“Your letter said you didn’t want folks to know. Said you didn’t want to have to answer any questions about who you been courtin’.” The cool, smooth pine beneath her feet reminded her just how awake she was. “So, no, I didn’t stop or speak yesterday when you saw me on the square. I thought I’d wait. Maybe see what you’re made of.”

He warmed all over. She would be his again in a matter of minutes. “What am I made of?”

“Oh, the usual. Snakes, snails. A few puppy-dog tails. But mostly chicken shit.”

His broad, tan face turned coleslaw-pale.

She smiled. Her words had hit their mark—bull’s-eye. “No questions: that’s what you wanted. Now you got it.”

Eula stared into his icy blue right eye, the good one. Too bad she couldn’t gouge it out, grip the living jelly with her fingers, leave him screaming as she snatched the bloody orb from its socket. Maybe she’d keep it in her purse for her very own good luck charm. Maybe she’d tote it to work, send the Davis brats shrieking with the dried grayish-blue lump, and for once hang their mama’s drawers on the line in peace. Knowing that his eyeball dangled from her key chain would hurt him far worse than blindness.

“Get out of my yard.”

He took a shaky step and set his mind to the screen door handle. Pulling it open would take strength he wasn’t sure he had. “Eula, I didn’t—people were just—”

“I said: Get out of my yard.”

In the wide front seat of the Pontiac lay an armful of tiger lilies and Queen Anne’s lace, her favorite flowers. He’d picked them in a ditch outside Eckersley. Next to them sat a deluxe box of the cordial cherries she loved, the ones that made her kisses even sweeter. His voice wavered in a way neither of them had ever heard. “Please, Eula. I—I shouldn’t have said anything. Maybe I—well. All that’s in the past. Let’s make up.”

“Let’s make up. Just like that?” She snapped thumb and forefinger to emphasize this last.

“I know. It’s been a while. But I had to let it all die down. Had to lay low.”

“Lay low for what? Two years ago, you were ready to tell everyone.” Eula wiped the sweat that beaded her brow. “The world’s changed, you said. Didn’t matter that I’m colored, you said. But then you ran for office.”

“You’re not colored, baby—not enough for it to matter. C’mon.”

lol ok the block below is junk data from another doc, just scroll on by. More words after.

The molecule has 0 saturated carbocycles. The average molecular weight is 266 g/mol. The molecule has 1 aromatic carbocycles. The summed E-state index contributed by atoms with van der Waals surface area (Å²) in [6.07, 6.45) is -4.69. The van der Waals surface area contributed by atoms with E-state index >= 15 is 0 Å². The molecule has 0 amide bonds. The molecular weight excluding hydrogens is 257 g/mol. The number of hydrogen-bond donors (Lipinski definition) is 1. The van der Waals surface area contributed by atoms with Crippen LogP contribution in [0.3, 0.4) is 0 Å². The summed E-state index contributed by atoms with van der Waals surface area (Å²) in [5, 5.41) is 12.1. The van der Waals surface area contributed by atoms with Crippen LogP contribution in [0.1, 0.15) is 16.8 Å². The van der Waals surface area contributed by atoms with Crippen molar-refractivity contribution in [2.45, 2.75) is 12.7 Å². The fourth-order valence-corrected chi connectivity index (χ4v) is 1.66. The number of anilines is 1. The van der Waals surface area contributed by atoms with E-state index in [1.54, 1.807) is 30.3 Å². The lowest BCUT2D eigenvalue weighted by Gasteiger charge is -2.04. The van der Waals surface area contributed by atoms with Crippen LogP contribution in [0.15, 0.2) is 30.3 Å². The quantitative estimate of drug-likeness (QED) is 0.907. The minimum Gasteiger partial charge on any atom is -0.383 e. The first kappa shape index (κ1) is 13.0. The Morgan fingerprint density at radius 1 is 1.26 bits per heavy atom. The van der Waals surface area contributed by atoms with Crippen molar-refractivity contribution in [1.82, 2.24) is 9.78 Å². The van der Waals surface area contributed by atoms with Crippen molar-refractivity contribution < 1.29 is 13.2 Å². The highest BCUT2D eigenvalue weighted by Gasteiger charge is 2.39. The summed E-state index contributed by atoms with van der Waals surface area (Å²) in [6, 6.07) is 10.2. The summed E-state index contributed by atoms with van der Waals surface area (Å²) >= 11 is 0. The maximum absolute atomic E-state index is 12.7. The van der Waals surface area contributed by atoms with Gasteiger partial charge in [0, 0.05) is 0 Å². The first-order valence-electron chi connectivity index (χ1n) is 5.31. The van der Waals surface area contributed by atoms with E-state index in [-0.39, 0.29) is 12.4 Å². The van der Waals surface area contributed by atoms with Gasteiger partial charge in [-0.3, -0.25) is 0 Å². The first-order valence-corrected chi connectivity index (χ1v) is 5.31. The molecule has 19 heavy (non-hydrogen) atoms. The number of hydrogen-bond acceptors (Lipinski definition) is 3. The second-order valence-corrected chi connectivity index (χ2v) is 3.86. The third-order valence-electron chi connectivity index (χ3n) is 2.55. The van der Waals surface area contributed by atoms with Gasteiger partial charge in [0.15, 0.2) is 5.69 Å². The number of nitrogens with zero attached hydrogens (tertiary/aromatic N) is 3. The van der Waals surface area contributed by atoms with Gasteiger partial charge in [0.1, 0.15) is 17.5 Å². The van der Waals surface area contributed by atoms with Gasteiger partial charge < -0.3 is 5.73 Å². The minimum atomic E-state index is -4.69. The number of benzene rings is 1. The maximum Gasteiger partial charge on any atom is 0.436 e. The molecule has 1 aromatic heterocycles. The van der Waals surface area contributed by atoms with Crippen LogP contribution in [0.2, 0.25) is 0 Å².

“Not enough for it to matter?” Fury rose from her soles clear to the top of her head, clean and cold and pure. “Show your face around here again, and I will lay you bare.”

He stood as if his hip might be welded to the car. His eyes widened. For a split second, he resembled a forlorn hood ornament.

Eula straightened herself against the edge of the door. “Surrounded yourself with yes-men and crooks. They’ve got you believing your own piddling little press releases. But step out past that courthouse a ways. Ask around. Nobody in this county is a big enough fool to believe you anymore.” She wiped her brow again with one cherry-print housecoat sleeve. “God knows I used to be.”

He buckled slightly at the knees. At least he could lean against the fender, play it off a little, while he squinted at her through the house plants lined up against the screen. “Aww, you know me. I just like to stay off the gossip circuit.”

For a moment, she thought she would never stop laughing. “‘Stay off the gossip circuit!’ Oh, now that is precious. I’m gonna use that one.” She shook her head. “Corvus Eugene Watson, you are County Commissioner. You’re on the gossip circuit whether you want to be or not.”

“And what your yes-men have failed to tell you,” she continued, “is that it’s the way you treat the people at the edge of your world that’s so important. It’s how you treat people like me—people you use and throw away once you get what you want from them—that keeps the gossip circuit running. How you conduct yourself with those who can do the least for you—that, Mister Commissioner, is what they will always, always talk about.”

In the evening light, the mighty red oaks stretched mute and watchful over the sandy, clean-swept yard. Eula saw his proud figure turn shabby and wounded. His pant cuffs made sad blue seersucker poufs atop his dirty brogans. The ribbon bow tie hung in jaunty, defeated loops. Even the expensive Stetson on his head was soaked clean through with flop sweat and reckoning.

He was trying, and failing. “Please, Eula. Please.” His mouth bent at one corner.

In the loam-scented shadows of the porch, she closed her eyes, forced her thoughts back to the cold galvanized steel in her hand. “I haven’t hit a man in fourteen years. Don’t make this the day I break my streak.”